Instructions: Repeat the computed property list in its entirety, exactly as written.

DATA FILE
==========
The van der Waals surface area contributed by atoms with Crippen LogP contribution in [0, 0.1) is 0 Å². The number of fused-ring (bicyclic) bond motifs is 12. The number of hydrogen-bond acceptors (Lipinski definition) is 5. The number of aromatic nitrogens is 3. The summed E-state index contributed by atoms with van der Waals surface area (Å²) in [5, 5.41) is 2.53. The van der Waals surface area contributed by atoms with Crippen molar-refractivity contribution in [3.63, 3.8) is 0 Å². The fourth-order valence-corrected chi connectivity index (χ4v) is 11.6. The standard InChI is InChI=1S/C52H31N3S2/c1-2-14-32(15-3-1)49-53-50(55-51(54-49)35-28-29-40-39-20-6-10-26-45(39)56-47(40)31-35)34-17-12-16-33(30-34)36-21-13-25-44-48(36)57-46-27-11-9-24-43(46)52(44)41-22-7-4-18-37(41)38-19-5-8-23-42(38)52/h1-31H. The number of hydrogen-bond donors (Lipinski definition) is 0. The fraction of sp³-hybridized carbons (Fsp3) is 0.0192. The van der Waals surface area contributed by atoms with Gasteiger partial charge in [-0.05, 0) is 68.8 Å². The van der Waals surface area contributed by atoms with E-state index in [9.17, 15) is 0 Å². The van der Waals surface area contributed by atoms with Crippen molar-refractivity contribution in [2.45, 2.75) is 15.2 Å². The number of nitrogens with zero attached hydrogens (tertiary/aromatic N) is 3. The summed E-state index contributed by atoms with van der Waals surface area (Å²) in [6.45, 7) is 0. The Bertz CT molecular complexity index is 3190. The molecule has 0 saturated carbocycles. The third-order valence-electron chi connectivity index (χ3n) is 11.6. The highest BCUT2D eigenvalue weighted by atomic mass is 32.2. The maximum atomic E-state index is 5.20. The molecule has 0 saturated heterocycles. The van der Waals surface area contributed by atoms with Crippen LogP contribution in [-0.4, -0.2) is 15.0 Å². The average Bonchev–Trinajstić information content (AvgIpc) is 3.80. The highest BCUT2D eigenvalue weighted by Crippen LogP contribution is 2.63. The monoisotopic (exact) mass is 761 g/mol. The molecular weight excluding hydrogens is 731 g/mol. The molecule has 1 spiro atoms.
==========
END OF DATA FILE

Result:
The van der Waals surface area contributed by atoms with Crippen LogP contribution in [0, 0.1) is 0 Å². The number of fused-ring (bicyclic) bond motifs is 12. The number of hydrogen-bond acceptors (Lipinski definition) is 5. The number of aromatic nitrogens is 3. The summed E-state index contributed by atoms with van der Waals surface area (Å²) in [5, 5.41) is 2.53. The van der Waals surface area contributed by atoms with Crippen molar-refractivity contribution in [3.63, 3.8) is 0 Å². The fourth-order valence-corrected chi connectivity index (χ4v) is 11.6. The standard InChI is InChI=1S/C52H31N3S2/c1-2-14-32(15-3-1)49-53-50(55-51(54-49)35-28-29-40-39-20-6-10-26-45(39)56-47(40)31-35)34-17-12-16-33(30-34)36-21-13-25-44-48(36)57-46-27-11-9-24-43(46)52(44)41-22-7-4-18-37(41)38-19-5-8-23-42(38)52/h1-31H. The number of hydrogen-bond donors (Lipinski definition) is 0. The fraction of sp³-hybridized carbons (Fsp3) is 0.0192. The van der Waals surface area contributed by atoms with Gasteiger partial charge in [-0.05, 0) is 68.8 Å². The van der Waals surface area contributed by atoms with E-state index in [9.17, 15) is 0 Å². The van der Waals surface area contributed by atoms with Crippen molar-refractivity contribution in [2.45, 2.75) is 15.2 Å². The number of nitrogens with zero attached hydrogens (tertiary/aromatic N) is 3. The summed E-state index contributed by atoms with van der Waals surface area (Å²) in [6.45, 7) is 0. The Bertz CT molecular complexity index is 3190. The molecule has 0 saturated carbocycles. The third-order valence-electron chi connectivity index (χ3n) is 11.6. The highest BCUT2D eigenvalue weighted by atomic mass is 32.2. The maximum atomic E-state index is 5.20. The molecule has 0 saturated heterocycles. The van der Waals surface area contributed by atoms with Crippen LogP contribution in [-0.4, -0.2) is 15.0 Å². The average Bonchev–Trinajstić information content (AvgIpc) is 3.80. The highest BCUT2D eigenvalue weighted by Crippen LogP contribution is 2.63. The monoisotopic (exact) mass is 761 g/mol. The molecular weight excluding hydrogens is 731 g/mol. The molecule has 1 spiro atoms.